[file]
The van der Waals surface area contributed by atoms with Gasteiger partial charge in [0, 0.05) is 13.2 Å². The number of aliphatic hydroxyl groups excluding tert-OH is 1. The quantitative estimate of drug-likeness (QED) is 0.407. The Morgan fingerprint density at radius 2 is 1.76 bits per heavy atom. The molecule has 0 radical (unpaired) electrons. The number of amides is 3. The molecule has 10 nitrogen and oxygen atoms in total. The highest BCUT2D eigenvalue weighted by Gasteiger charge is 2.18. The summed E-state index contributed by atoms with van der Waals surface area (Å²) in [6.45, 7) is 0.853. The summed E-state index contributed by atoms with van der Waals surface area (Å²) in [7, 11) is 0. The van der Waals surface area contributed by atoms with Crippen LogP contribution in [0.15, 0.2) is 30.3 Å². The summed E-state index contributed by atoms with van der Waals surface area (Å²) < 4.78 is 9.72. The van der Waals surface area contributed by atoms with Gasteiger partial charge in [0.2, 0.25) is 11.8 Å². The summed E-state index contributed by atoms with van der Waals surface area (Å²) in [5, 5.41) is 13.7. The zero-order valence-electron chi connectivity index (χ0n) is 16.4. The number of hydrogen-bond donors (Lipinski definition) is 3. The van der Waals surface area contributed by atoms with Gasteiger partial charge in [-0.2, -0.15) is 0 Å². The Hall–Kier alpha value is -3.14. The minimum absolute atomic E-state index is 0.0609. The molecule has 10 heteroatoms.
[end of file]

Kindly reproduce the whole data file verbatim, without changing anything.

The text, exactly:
The van der Waals surface area contributed by atoms with Gasteiger partial charge in [0, 0.05) is 13.2 Å². The number of aliphatic hydroxyl groups excluding tert-OH is 1. The quantitative estimate of drug-likeness (QED) is 0.407. The Morgan fingerprint density at radius 2 is 1.76 bits per heavy atom. The molecule has 0 radical (unpaired) electrons. The number of amides is 3. The molecule has 10 nitrogen and oxygen atoms in total. The highest BCUT2D eigenvalue weighted by Gasteiger charge is 2.18. The summed E-state index contributed by atoms with van der Waals surface area (Å²) in [6.45, 7) is 0.853. The summed E-state index contributed by atoms with van der Waals surface area (Å²) in [7, 11) is 0. The van der Waals surface area contributed by atoms with Crippen LogP contribution in [0.15, 0.2) is 30.3 Å². The summed E-state index contributed by atoms with van der Waals surface area (Å²) < 4.78 is 9.72. The van der Waals surface area contributed by atoms with Gasteiger partial charge in [0.2, 0.25) is 11.8 Å². The summed E-state index contributed by atoms with van der Waals surface area (Å²) in [5, 5.41) is 13.7. The zero-order valence-electron chi connectivity index (χ0n) is 16.4. The number of hydrogen-bond donors (Lipinski definition) is 3. The van der Waals surface area contributed by atoms with Gasteiger partial charge in [-0.2, -0.15) is 0 Å². The Hall–Kier alpha value is -3.14. The minimum absolute atomic E-state index is 0.0609. The molecule has 10 heteroatoms.